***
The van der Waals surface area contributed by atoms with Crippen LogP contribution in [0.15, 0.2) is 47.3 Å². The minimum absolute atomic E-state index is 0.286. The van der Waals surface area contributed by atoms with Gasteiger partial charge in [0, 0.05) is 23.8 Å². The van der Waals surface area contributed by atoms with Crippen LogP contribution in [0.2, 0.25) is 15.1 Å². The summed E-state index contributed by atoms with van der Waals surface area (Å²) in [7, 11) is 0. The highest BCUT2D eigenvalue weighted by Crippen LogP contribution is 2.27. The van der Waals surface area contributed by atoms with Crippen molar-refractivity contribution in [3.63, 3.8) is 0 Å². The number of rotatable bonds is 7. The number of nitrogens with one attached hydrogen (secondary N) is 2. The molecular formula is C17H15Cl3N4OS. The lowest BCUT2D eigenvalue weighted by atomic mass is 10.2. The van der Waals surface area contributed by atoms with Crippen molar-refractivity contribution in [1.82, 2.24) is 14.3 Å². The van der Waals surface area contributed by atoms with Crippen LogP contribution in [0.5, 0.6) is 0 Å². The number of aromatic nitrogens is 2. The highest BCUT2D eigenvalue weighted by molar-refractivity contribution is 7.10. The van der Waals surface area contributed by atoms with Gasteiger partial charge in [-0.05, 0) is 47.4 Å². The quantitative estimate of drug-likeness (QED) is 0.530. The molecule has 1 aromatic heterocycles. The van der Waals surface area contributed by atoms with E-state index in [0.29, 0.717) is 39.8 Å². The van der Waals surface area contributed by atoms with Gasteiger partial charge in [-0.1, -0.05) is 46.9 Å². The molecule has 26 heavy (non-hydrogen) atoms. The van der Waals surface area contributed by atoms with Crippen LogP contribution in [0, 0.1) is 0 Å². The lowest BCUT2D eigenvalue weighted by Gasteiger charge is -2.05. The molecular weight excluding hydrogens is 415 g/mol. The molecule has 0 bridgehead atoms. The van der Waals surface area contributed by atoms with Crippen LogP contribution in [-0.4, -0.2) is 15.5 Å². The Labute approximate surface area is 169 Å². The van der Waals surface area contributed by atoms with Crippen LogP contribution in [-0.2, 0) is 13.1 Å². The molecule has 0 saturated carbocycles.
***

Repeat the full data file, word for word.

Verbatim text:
The van der Waals surface area contributed by atoms with Crippen LogP contribution in [0.15, 0.2) is 47.3 Å². The minimum absolute atomic E-state index is 0.286. The van der Waals surface area contributed by atoms with Gasteiger partial charge in [0, 0.05) is 23.8 Å². The van der Waals surface area contributed by atoms with Crippen LogP contribution in [0.2, 0.25) is 15.1 Å². The summed E-state index contributed by atoms with van der Waals surface area (Å²) in [7, 11) is 0. The highest BCUT2D eigenvalue weighted by Crippen LogP contribution is 2.27. The van der Waals surface area contributed by atoms with Crippen molar-refractivity contribution in [3.63, 3.8) is 0 Å². The number of rotatable bonds is 7. The number of nitrogens with one attached hydrogen (secondary N) is 2. The molecular formula is C17H15Cl3N4OS. The lowest BCUT2D eigenvalue weighted by atomic mass is 10.2. The van der Waals surface area contributed by atoms with Crippen molar-refractivity contribution in [1.82, 2.24) is 14.3 Å². The van der Waals surface area contributed by atoms with Crippen LogP contribution in [0.5, 0.6) is 0 Å². The number of aromatic nitrogens is 2. The highest BCUT2D eigenvalue weighted by molar-refractivity contribution is 7.10. The van der Waals surface area contributed by atoms with Gasteiger partial charge in [-0.05, 0) is 47.4 Å². The quantitative estimate of drug-likeness (QED) is 0.530. The molecule has 1 aromatic heterocycles. The van der Waals surface area contributed by atoms with E-state index in [0.29, 0.717) is 39.8 Å². The van der Waals surface area contributed by atoms with Gasteiger partial charge in [-0.1, -0.05) is 46.9 Å². The molecule has 26 heavy (non-hydrogen) atoms. The van der Waals surface area contributed by atoms with Crippen LogP contribution in [0, 0.1) is 0 Å². The lowest BCUT2D eigenvalue weighted by Gasteiger charge is -2.05. The molecular weight excluding hydrogens is 415 g/mol. The molecule has 0 bridgehead atoms. The van der Waals surface area contributed by atoms with Crippen LogP contribution in [-0.4, -0.2) is 15.5 Å². The Labute approximate surface area is 169 Å². The van der Waals surface area contributed by atoms with Crippen LogP contribution in [-0.2, 0) is 13.1 Å². The molecule has 0 saturated carbocycles.